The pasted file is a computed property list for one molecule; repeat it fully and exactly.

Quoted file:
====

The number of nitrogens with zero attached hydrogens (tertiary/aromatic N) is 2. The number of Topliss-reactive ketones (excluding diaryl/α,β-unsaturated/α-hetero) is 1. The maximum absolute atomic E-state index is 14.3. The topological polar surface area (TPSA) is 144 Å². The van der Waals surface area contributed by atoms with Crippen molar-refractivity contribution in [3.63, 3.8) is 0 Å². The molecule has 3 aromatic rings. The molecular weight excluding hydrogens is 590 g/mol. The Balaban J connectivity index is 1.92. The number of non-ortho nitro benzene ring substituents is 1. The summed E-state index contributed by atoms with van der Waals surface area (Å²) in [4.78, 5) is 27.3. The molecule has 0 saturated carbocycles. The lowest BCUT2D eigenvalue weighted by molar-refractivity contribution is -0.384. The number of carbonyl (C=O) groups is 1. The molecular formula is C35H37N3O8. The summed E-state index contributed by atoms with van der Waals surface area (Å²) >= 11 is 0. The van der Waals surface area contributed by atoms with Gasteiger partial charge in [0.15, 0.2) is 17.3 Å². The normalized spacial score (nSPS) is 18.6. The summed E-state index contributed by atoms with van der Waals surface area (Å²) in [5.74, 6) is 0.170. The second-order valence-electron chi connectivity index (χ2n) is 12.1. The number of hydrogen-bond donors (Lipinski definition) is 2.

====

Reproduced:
The number of nitrogens with zero attached hydrogens (tertiary/aromatic N) is 2. The number of Topliss-reactive ketones (excluding diaryl/α,β-unsaturated/α-hetero) is 1. The maximum absolute atomic E-state index is 14.3. The topological polar surface area (TPSA) is 144 Å². The van der Waals surface area contributed by atoms with Crippen molar-refractivity contribution in [3.63, 3.8) is 0 Å². The molecule has 3 aromatic rings. The molecular weight excluding hydrogens is 590 g/mol. The Balaban J connectivity index is 1.92. The number of non-ortho nitro benzene ring substituents is 1. The summed E-state index contributed by atoms with van der Waals surface area (Å²) in [4.78, 5) is 27.3. The molecule has 0 saturated carbocycles. The lowest BCUT2D eigenvalue weighted by molar-refractivity contribution is -0.384. The number of carbonyl (C=O) groups is 1. The molecular formula is C35H37N3O8. The summed E-state index contributed by atoms with van der Waals surface area (Å²) >= 11 is 0. The van der Waals surface area contributed by atoms with Gasteiger partial charge in [0.15, 0.2) is 17.3 Å². The normalized spacial score (nSPS) is 18.6. The summed E-state index contributed by atoms with van der Waals surface area (Å²) in [5.74, 6) is 0.170. The second-order valence-electron chi connectivity index (χ2n) is 12.1. The number of hydrogen-bond donors (Lipinski definition) is 2.